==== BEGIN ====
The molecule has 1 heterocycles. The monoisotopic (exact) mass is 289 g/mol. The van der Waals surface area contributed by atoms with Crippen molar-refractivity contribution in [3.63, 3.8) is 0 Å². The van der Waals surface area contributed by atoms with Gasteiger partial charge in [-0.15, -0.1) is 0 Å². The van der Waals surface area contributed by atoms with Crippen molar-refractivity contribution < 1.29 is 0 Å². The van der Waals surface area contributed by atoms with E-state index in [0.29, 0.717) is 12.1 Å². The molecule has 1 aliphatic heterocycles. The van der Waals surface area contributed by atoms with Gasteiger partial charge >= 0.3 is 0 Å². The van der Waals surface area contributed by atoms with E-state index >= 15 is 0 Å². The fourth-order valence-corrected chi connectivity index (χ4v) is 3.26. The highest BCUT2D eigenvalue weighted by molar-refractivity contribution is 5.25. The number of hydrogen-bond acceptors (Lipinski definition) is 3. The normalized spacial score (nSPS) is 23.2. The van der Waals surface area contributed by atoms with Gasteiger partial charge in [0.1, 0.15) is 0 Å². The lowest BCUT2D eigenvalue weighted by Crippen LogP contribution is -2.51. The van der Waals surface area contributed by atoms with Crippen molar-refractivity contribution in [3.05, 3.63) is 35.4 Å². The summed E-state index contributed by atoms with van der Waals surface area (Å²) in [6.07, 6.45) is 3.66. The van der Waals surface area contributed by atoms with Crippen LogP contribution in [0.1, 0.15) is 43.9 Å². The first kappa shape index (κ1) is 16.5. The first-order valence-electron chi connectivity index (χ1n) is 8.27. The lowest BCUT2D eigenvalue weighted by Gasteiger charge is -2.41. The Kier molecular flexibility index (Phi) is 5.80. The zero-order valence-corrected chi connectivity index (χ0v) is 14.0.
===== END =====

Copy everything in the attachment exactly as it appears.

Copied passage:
The molecule has 1 heterocycles. The monoisotopic (exact) mass is 289 g/mol. The van der Waals surface area contributed by atoms with Crippen molar-refractivity contribution in [3.63, 3.8) is 0 Å². The van der Waals surface area contributed by atoms with Gasteiger partial charge in [-0.15, -0.1) is 0 Å². The van der Waals surface area contributed by atoms with Crippen molar-refractivity contribution < 1.29 is 0 Å². The van der Waals surface area contributed by atoms with E-state index in [0.29, 0.717) is 12.1 Å². The molecule has 1 aliphatic heterocycles. The van der Waals surface area contributed by atoms with Gasteiger partial charge >= 0.3 is 0 Å². The van der Waals surface area contributed by atoms with E-state index >= 15 is 0 Å². The fourth-order valence-corrected chi connectivity index (χ4v) is 3.26. The highest BCUT2D eigenvalue weighted by molar-refractivity contribution is 5.25. The number of hydrogen-bond acceptors (Lipinski definition) is 3. The normalized spacial score (nSPS) is 23.2. The van der Waals surface area contributed by atoms with Gasteiger partial charge in [0.1, 0.15) is 0 Å². The lowest BCUT2D eigenvalue weighted by Crippen LogP contribution is -2.51. The van der Waals surface area contributed by atoms with Crippen molar-refractivity contribution in [3.05, 3.63) is 35.4 Å². The summed E-state index contributed by atoms with van der Waals surface area (Å²) in [6.07, 6.45) is 3.66. The van der Waals surface area contributed by atoms with Crippen LogP contribution in [0.1, 0.15) is 43.9 Å². The first kappa shape index (κ1) is 16.5. The first-order valence-electron chi connectivity index (χ1n) is 8.27. The lowest BCUT2D eigenvalue weighted by Gasteiger charge is -2.41. The Kier molecular flexibility index (Phi) is 5.80. The zero-order valence-corrected chi connectivity index (χ0v) is 14.0.